As preliminary probe of `contragate' ends, phase 2 is set to begin. Congress has learned much, but gaps remain for select panels, prosecutor
Phase one of the Iran-contra probe is coming to an end. Two of the three congressional committees investigating the affair have closed up shop, and it is unlikely that the third committee will unearth major new facts before Christmas. At least one key member of Congress feels the committees have learned most of what there is to know. ``After you tell it once, it has just about been told,'' says Sen. Richard G. Lugar (R) of Indiana, talking about the story of covert United States efforts to sell arms to Iran to secure the release of American hostages and to use the profits from the arms sales to assist Nicaraguan rebels. There may be ``interesting aspects'' yet to be revealed, ``but the story is already an old story,'' he says.Skip to next paragraph
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``That's just the impression Republicans want conveyed now that the preliminary hearings are winding down,'' demurs one Democratic Senate aide. ``But there's no way to know for sure. The [Senate] Watergate hearings were [two] months old before news of [President Nixon's secret White House] tapes became public,'' this aide says. He adds that other revelations could be in store as two select congressional committees and a new independent counsel take up the investigation in the coming months.
Last week the Senate Intelligence Committee wrapped up three weeks of closed-door hearings, drawing on testimony from key Reagan administration officials. The House Foreign Affairs Committee also held hearings on the affair.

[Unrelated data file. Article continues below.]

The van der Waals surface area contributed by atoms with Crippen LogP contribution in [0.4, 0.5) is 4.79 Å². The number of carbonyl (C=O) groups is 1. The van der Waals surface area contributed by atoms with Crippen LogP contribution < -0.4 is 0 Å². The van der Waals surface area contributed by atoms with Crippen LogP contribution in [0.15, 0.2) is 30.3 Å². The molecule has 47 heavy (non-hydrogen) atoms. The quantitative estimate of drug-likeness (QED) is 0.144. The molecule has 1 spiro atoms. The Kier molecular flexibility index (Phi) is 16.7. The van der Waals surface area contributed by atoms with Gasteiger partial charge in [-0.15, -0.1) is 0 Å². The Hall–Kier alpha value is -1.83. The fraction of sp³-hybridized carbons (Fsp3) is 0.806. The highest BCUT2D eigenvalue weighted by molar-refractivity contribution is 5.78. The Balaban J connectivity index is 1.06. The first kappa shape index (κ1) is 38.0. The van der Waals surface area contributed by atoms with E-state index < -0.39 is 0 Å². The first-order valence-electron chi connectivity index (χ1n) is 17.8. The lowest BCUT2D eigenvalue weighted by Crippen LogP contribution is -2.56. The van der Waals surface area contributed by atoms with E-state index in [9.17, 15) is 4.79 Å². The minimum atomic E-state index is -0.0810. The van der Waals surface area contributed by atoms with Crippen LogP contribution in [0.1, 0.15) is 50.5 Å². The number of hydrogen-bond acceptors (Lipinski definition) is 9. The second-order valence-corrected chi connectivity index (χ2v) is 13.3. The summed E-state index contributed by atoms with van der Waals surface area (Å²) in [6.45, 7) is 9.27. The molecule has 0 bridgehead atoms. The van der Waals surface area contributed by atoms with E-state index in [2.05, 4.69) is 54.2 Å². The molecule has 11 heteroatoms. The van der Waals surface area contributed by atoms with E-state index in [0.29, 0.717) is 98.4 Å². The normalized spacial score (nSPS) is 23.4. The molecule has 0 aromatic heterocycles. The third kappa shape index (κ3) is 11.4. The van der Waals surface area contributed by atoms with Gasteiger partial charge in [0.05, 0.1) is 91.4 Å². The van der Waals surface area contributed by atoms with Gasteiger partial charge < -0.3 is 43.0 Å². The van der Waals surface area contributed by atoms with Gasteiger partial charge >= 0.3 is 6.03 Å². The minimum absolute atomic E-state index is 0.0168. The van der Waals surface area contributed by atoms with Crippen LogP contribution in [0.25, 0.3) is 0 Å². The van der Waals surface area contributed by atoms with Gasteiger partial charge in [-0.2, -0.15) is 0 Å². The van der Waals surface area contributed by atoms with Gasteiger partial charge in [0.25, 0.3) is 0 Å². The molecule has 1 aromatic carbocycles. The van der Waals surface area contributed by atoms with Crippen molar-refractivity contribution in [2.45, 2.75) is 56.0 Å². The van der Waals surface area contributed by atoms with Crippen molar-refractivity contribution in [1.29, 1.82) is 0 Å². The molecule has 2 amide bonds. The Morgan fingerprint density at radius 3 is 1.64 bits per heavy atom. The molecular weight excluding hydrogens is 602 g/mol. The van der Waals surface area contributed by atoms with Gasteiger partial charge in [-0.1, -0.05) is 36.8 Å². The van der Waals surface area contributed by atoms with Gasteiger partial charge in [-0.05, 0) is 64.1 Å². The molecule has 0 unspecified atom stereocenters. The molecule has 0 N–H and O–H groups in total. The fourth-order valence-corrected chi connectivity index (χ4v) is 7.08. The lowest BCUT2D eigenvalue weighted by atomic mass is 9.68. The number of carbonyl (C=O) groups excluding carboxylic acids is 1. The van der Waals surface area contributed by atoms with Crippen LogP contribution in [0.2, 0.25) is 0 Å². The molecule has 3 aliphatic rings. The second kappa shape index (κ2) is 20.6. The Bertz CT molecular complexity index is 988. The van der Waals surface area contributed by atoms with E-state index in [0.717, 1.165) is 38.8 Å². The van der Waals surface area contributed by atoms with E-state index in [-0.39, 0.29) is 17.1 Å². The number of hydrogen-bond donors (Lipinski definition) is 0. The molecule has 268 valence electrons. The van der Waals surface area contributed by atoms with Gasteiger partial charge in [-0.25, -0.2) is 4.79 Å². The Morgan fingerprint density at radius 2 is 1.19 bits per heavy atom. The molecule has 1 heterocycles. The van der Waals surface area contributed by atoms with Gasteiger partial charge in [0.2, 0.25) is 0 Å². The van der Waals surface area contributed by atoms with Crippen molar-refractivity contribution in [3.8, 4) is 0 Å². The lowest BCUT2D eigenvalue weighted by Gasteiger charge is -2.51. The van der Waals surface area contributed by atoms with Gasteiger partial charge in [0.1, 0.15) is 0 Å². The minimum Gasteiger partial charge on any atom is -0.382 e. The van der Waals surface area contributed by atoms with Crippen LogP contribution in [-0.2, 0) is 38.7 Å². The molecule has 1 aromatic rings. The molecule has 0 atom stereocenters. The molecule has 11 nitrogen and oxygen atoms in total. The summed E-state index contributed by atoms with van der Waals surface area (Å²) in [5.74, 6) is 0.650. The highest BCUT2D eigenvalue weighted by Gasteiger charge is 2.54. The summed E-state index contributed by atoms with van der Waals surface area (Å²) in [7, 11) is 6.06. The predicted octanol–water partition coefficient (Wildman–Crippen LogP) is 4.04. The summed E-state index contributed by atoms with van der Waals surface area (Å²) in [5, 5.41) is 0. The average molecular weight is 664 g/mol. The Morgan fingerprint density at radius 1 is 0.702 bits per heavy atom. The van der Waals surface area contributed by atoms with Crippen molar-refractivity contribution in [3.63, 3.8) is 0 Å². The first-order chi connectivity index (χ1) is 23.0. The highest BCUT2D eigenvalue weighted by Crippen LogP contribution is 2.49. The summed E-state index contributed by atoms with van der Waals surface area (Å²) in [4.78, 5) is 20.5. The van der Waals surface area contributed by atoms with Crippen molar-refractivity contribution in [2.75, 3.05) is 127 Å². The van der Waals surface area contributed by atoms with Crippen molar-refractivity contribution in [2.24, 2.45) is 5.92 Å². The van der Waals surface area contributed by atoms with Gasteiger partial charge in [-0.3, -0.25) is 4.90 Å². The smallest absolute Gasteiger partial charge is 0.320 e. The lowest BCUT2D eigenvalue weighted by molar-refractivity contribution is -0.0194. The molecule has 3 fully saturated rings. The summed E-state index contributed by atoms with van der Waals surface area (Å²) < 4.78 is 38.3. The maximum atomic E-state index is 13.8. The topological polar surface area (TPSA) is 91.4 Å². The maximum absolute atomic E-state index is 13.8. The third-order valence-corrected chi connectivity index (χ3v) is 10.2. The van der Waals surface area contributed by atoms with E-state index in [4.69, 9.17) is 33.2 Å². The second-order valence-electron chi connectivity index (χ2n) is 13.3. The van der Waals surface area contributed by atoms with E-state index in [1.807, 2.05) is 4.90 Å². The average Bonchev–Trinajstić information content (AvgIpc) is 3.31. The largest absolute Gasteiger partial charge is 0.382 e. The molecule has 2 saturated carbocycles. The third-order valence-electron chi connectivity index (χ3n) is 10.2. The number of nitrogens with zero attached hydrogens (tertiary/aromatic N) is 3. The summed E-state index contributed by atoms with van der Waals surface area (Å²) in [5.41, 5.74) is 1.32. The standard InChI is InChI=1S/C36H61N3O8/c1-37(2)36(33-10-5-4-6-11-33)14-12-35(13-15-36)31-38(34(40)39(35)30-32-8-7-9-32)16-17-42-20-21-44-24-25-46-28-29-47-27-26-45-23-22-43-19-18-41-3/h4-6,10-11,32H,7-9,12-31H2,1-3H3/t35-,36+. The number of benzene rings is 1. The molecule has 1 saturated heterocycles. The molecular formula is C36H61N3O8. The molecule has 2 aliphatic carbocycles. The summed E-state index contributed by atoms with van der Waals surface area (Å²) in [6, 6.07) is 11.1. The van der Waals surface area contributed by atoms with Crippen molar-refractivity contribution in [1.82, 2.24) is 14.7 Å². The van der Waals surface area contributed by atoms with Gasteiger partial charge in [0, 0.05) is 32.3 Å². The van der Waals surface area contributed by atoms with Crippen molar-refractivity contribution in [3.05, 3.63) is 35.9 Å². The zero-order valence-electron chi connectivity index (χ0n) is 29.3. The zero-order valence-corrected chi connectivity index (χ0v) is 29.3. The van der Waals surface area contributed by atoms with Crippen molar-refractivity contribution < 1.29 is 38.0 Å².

The House Intelligence Committee has called retired Air Force Maj. Gen. Richard V. Secord for testimony this week. General Secord has been implicated in arms shipments both to Iran and to the contras. However, in an earlier appearance before the Senate panel, Secord refused to testify, invoking his Fifth Amendment right against self-incrimination.
The congressional inquiries have provided investigators with a more detailed outline of the scheme to transfer profits from the Iranian arms sales through Swiss bank accounts to the Nicaraguan contras.
But conflicting testimony over President Reagan's role in the affair plus the decision of the two key witnesses, former national-security adviser John Poindexter and former National Security Council staff member Oliver North, to invoke the Fifth Amendment have left numerous questions unanswered.
The principal blanks in the record are: how much money was diverted to the contras, and what actually happened to it; and when President Reagan authorized the arms sales to Iran.
On the latter question, the congressional panels have heard conflicting testimony. Attorney General Edwin Meese III and White House chief of staff Donald Regan testified that the President learned of the initial arms shipment in September 1985 after it occurred, while former national-security adviser Robert McFarlane says that he instructed Israel to deliver American-made weapons and parts to Iran with Reagan's prior approval.
Next year the congressional investigation into the Iran-contra affair will be spearheaded by special Senate and House committees. The panels will draw on the record already compiled by the three congressional committees.
Meanwhile, a three-judge panel Friday named Lawrence E. Walsh, a former prosecutor, federal judge, and president of the American Bar Association, as independent counsel to investigate the Iran-contra affair. Under the court's mandate, Mr. Walsh has authority to broaden his inquiry beyond the Iranian arms sales and diversion of funds to the contras. He is authorized, for instance, to investigate all aspects of administration support for the contras since 1984, when Congress banned US government agencies from aiding the Nicaraguan rebels.
Also, a separate three-man commission headed by former US senator John Tower will be looking into whether the National Security Council overstepped its authority through its direct participation in the Iran-contra connection. The NSC was established to oversee the formation and implementation of US foreign policy.